Table of Contents
Getting Started #
To begin, install Chef’s omnibus installer: Chef DK
Chef uses the
chef tool for creating cookbooks, downloading cookbooks, and many other things.
chef generate repo chef-repo
This creates a chef-repo for connecting to Chef Server.
While this is great for getting started with Chef, creating cookbooks and keeping them in version control gets weird, since this is a single repo.
Chef Cookbooks are composed of recipes written in Ruby plus a Chef Ruby sugar for automating installing an application like Redis, Postgres, Solr, etc. Take a look at some of the community cookbooks:
Lets say you want to modify a cookbook (these are called wrapper cookbooks)
Where do we keep track of our changes? Right in the chef repo?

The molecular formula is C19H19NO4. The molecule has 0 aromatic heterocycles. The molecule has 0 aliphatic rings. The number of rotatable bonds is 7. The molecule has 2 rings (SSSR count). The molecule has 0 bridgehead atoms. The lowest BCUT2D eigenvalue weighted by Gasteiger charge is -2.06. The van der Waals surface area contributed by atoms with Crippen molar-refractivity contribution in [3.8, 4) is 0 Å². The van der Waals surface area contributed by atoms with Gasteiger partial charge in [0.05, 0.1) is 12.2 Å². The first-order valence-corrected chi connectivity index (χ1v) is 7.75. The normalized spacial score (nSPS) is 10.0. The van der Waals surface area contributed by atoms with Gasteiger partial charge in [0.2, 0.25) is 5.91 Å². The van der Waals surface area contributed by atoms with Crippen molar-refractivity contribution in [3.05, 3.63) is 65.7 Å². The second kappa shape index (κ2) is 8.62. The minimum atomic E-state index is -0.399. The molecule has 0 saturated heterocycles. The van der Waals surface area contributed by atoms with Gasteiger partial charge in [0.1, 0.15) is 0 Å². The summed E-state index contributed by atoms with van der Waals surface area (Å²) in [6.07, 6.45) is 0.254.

There must be a better way for managing cookbooks, Berkshelf to the rescue.
Included in the Chef DK, Berkshelf solves the problem of creating Chef cookbooks. This lets us version individual cooksbooks and their dependencies.
Jamie Winsor gives a great overview of what Berkshelf brings to the table: The Berkshelf Way (you’ll also find out why that meme is important…)
berks init . for an existing cookbook.
berks cookbook test_cookbook to create a new cookbook.
Write a Cookbook #
Here’s the full cookbook for a Solr instance: Apache Solr Cookbook
The salient parts are these three files:
- metadata.rb : tells Chef about the cookbooks we depend on.
- attributes/default.rb : configurable attributes for others to override.
- recipes/default.rb : default recipe for running this cookbook.
default.rb can be broken down into three easy steps:
1. Install Java (if configured, defaults to yes)
2. Download Solr and run
3. Setup logs and start
Deploying with Vagrant #
vagrant plugin install vagrant-berkshelf
# Solr uses port 8983 by default config.vm.network "forwarded_port", guest: 8983, host: 8983 config.vm.provision :chef_solo do |chef| chef.run_list = [ 'recipe[apache_solr::default]' ] end
vagrant up; vagrant provision
If all went according to plan you’ll have a Solr instance at